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Lord Blackadder

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  1. All economies have a neutral rate albeit it is constantly changing. One interpretation would be that everyone else appears to be moving to what they consider their neutral rate is. We're not because it would be too painful. If one assumes that the economy moves in cycles then I would suggest that after a period of global low rates it would be prudent we stopped printing money too. Our neutral rate is not 4.5%. The other oft quoted reason is the impact on exchanges rates and money flows. Many people think that a low pound will help exports and so is worth a little inflation to maintain growth. Personally I'm not sure we've got anything that anyone wants to buy, other than financial services, and given Eu growth is likely to remain muted there's probably not that much upside for exporting anyway. All in all a good recipe for stagflation. I think they ought to raise rates, get the pain over with and just have the stag bit, thanks.
  2. Just been watching Trichet's (ECB) announcement to the Eu Parliament Committee. They're going to raise rates at the next meeting. So I guess were the only ones who seem to think we can keep riding the debt wave with no inflation. Eu growth is as bad if not worse than ours and yet they know whats coming. Trichet explicitly said that accomodation was high, liquidity was high and oil prices were historically high and likely to remain so. Most significantly they even had an analyst on Bloomberg state it wasn't really about how much they rose by but that the ECB is looking, like the US, to move to its 'neutral' level, and wait for it, this could be as high as 4% by 2007/8! How the hell people, politicians and economists think that the UK in isolation can maintain its crap economy, bubbles and smiling public with artificially low rates while the world goes in the opposite direction staggers me. My money, like Charlie the Tramps, is for rates moving up to 5/6% in the next 2 years; while a numb population asks where it all went wrong. Frankly, what our Miles reckons doesn't matter a [email protected] IMHO.
  3. I haven't logged in for a while because as the prices faltered the discussion seemed to falter too. I believe the trends and media over the last 3 or 4 months have been broadly negative and hence raised a lot of hopes on HPC that things were finally moving concertedly downwards. However here we are with a bit of a rally in data and PR and naturally despondency rapidly establishes itself. The bulls have got there tails up; not least because the bears are expressing quite alot of frustration and pessimism. My view, for what its worth, is that the UK economy still looks as ropey as ever and the global position is becoming more and more unbalanced. It is easy to get weighed down (or up for that matter) with the issues close to home changing daily; but ultimately the foundations are crumbling. I still believe that eventually a major economic event will occur, which in all likelihood will have significant implications for the UK economy and houseprices. I've read in some posts about peoples 'faith' in a HPC. Well IMO faith doesn't come into it. This site has presented enough decent data, arguments and theories over the last 2 years to inform anyone of the various factors involved. Pull them together and have the courage of your own convictions, rather than react to the latest piece of emotional blackmail. My money is still on price falls over the next 3-5 years, and on that basis or even flatlining there is no argument to buy and every reason to wait. The game is very much alive. I think Lex in the FT thinks so to. http://news.ft.com/cms/s/158b3b68-56a2-11d...000e25118c.html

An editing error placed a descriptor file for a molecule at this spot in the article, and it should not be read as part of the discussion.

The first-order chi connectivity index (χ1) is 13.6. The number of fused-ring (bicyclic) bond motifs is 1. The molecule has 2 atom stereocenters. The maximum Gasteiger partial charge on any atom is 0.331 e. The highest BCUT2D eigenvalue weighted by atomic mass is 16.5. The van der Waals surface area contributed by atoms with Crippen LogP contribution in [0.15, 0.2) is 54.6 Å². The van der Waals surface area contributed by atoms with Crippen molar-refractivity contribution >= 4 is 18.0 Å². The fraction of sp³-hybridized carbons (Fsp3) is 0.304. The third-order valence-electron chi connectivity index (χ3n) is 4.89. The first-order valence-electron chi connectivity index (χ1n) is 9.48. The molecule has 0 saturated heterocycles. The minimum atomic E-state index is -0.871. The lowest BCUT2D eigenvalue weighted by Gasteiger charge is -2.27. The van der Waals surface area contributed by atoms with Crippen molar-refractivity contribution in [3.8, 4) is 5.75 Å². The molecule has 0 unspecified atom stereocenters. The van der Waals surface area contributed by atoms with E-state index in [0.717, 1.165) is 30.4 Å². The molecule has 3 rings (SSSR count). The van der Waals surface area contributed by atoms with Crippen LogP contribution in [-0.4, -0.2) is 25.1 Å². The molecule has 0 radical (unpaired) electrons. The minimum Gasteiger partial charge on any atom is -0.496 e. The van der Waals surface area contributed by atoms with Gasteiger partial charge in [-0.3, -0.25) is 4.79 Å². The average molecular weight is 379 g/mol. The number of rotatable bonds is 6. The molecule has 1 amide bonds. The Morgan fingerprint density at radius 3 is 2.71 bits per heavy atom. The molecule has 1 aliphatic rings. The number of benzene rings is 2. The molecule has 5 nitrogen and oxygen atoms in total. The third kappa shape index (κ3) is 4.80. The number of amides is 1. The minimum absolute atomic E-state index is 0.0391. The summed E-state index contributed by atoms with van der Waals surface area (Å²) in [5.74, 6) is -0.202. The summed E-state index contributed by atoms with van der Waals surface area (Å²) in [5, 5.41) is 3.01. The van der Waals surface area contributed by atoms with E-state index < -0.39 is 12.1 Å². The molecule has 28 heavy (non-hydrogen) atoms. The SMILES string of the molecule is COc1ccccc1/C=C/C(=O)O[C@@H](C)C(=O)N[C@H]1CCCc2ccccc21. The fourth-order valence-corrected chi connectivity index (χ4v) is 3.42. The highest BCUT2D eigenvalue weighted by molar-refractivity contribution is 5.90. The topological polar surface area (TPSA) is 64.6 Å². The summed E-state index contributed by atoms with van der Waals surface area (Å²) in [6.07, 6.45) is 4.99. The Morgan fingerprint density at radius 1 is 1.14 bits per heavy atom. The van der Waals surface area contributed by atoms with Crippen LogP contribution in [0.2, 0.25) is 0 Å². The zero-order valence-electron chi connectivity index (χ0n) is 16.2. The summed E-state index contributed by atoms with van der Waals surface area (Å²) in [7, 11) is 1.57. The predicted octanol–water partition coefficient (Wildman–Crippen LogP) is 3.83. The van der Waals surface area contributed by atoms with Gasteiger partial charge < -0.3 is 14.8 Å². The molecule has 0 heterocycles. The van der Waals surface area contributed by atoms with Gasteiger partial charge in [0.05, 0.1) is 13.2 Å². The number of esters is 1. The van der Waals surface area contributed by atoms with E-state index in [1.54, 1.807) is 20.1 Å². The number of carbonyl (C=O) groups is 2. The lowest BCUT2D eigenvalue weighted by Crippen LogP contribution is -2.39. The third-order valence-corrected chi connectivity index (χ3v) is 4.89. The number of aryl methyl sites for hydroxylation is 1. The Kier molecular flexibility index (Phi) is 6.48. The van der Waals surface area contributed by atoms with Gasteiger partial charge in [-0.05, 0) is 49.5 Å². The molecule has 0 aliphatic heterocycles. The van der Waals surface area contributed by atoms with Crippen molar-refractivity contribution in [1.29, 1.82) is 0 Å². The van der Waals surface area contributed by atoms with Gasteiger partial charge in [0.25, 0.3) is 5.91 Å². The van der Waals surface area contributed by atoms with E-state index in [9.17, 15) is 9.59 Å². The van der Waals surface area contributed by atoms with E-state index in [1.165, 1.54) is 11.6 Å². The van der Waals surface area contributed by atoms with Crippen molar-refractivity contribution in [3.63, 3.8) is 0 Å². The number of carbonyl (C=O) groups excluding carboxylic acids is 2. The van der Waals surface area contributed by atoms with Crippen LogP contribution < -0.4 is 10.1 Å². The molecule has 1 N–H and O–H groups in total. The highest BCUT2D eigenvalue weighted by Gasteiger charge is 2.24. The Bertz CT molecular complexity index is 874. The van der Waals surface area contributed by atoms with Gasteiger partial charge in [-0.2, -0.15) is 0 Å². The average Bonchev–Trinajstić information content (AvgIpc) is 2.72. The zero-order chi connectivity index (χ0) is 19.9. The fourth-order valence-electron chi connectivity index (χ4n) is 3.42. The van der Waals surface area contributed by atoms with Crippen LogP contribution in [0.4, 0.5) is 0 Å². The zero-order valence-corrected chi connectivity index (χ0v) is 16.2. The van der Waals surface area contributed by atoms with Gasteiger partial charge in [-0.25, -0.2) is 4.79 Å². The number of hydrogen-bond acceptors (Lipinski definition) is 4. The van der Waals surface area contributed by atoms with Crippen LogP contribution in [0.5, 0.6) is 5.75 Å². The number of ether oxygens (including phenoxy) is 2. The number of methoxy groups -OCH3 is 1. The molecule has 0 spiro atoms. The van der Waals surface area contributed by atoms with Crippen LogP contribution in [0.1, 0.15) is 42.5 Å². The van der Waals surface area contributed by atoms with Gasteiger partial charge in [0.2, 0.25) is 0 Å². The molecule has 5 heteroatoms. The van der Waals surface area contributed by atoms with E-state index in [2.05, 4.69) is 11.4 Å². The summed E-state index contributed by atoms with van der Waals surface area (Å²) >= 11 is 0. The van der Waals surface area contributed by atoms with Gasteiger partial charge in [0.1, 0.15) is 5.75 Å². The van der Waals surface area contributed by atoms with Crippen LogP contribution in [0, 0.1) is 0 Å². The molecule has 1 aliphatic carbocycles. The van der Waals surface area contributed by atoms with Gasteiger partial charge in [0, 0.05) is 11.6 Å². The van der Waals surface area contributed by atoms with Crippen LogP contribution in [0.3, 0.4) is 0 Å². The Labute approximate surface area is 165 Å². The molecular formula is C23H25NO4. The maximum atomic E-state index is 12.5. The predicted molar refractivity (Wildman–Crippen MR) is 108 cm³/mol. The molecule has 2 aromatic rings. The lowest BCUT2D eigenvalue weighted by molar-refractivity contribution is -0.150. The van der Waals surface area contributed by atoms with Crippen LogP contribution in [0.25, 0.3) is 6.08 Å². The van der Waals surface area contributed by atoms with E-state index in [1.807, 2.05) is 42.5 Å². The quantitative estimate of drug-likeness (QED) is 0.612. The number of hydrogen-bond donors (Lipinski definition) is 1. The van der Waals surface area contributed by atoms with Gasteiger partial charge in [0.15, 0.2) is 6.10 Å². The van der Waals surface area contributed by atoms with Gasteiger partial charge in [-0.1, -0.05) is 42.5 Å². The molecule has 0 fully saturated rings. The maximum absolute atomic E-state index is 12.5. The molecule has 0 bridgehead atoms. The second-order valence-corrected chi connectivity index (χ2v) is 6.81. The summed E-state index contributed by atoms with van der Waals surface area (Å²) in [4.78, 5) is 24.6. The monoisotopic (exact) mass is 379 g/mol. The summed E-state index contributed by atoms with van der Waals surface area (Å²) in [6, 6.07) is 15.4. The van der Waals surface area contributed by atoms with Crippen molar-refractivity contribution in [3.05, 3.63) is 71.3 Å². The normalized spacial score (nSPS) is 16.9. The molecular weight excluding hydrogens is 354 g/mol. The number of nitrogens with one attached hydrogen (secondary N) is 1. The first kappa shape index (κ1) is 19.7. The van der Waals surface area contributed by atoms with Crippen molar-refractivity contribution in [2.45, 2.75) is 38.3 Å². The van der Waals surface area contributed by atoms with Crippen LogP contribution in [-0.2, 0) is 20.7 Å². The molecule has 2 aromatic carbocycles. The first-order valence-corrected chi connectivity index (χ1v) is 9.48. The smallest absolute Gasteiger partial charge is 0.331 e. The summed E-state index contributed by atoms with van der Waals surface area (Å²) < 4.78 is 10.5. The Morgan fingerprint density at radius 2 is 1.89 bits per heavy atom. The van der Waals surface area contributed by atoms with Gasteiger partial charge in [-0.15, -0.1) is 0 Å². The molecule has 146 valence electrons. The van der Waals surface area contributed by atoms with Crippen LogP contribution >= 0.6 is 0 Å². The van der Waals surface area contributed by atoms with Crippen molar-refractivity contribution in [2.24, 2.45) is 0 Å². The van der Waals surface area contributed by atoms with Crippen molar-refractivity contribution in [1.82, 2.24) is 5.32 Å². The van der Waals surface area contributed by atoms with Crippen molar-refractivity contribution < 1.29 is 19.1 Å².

4. http://www.thisismoney.co.uk/mortgages/hou...3&in_page_id=57 Now lets see how the media and the market responds. Everyone knows bubbles past and present spread from the SE; as did the busts. Another good statistic in the armoury for the arguments against irrational optimism.
  5. Dr B. Do you think this will be an extended correction? I've held onto my oil stock in the past through various ups and downs but this looks a bit more serious across the board. What's your time frame - for the moment ?
  6. Getting confused now. Although todays equity losses were more broad based a large component over the last 3 days has been the retreat in energy stocks on the back of BP warning and the Fed's hawkish comments on inflation. Randall: if what you say is true and I suspect it is do you think energy stocks will be supported by shortage and therefore prop up the ftse or are you saying the whole thing will tank on the threat of reduced demand due to stagflation and rising interest rates? If the ftse does tank the negative press will increase massively. No amount of Halifax reporting will offset this one. I read tonight they reckon 05 growth could be as low as 1.5%. I can't wait for Brown to explain this one!
  7. Agreed. One aspect of the programme which I liked and helped to raise questions was the way the showed clips of Brown from 1997 saying 'stability' 'no more boom and bust' 'managing the economy not for short term gain'; and then comparing that with the results now. The comparison between the rhetoric and the results was stark. Where has all that money gone?!?
  8. You've got to take into account the audience. Balls did come across very unconvincingly. Far better the public think ' there's something not quite right here' than have Paxman bash away, which is when people switch off completely by thinking he's giving Balls a hard time and thereby let him off the hook. This sort of information seeps into the public consciousness. You can't batter them with things they don't really understand and expect them to have a revelation.